He recommends 64k allocation formatting and separate disk for databases. For logs, and temp there's little benefit for seperation.
It's not so much about size as it is storage reads/writes that should determine if a database should require it's own VMDK. Most instances where it's a lot of reads but a smaller DB, you can cache most of it in RAM and it's fine. But the more DB's and the busier they are, the better off you are splitting it off. So you're right on the money with planning to do that.

AHV would be optimal for this since you can now take advantage of AHVTurbo on windows, regardless though, having multiple VMDKs for your databases means dedicated storage streams per VMDK. Don't be surprised though if you're seeing an increased amount of CPU as a result of more storage IO availability. Make sure that you have RSS enabled on your NIC so you're not overwhelming your CPUs, and the traffic balances across your CPUs evenly. If you put all your DB's on a single VMDK, they're contending for one another and you'll see increased read latencies. especially if your cluster is a hybrid where most of your data will live in HDD's if it's not overly busy or sequencially being read or written to.

For your more strenuous workloads, you can even look at pinning the VMDKs to SSD inside of your prism element. Take your SSD sizes into consideration though as you don't want it to contend with your OpLog storage.

As always you can engage support if you want to verify any of this and get assistance with a design.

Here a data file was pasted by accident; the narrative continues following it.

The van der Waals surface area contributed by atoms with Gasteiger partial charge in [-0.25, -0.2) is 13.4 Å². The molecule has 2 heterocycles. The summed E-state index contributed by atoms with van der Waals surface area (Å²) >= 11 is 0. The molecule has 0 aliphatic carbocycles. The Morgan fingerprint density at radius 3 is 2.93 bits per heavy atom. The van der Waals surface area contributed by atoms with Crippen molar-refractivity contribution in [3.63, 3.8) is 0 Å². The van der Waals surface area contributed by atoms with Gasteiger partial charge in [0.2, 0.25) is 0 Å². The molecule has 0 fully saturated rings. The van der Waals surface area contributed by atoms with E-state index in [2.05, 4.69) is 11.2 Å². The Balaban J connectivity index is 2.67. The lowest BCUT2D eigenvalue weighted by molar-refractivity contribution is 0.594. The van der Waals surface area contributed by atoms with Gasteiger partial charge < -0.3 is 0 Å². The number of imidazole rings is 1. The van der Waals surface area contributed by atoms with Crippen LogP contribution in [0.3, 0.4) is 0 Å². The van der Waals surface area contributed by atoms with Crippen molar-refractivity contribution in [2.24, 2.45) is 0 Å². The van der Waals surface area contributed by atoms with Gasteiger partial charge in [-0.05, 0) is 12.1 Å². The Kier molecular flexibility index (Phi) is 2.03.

Hiya and thanks!

We're basically using in guest ISCSI (connect from the VMs to the Nutanix cluster ISCSI data services IP) and use Nutanix volume groups for the shared disks - Which is supported as far as I know and the only way to do it. We're running ESXi.

There's around 15 databases at the moment, all relatively busy I'd say. We're be moving a lot of them from various existing physical servers that have local disks only.
Unfortunately we won't be going AHV, not yet anyway - We've only just installed this new environment with ESXI 😕.

I've covered of the usual basics I think:
Format drives at 64K
Lock pages in memory
Presize DBs where possible and set Auto growth settings appropriately
etc etc etc

I'd be interested to know if there are any ISCSI queue depth limits to be concerned about as I know that the preferred option when using normal VM SCSI controllers is to use Para Virtual controllers due to the performance benifits. Are there any tweaks to be made here that you know about?

Cheers

 

 

Hi @AlPM

One of the main reason to split the data disk in multiple vdisks is really to avoid the OpLog not fill up. For log files, spreading in multiple vdisks will not offer benefits, since the logs are written sequentially and that type of workload will bypass the OpLog.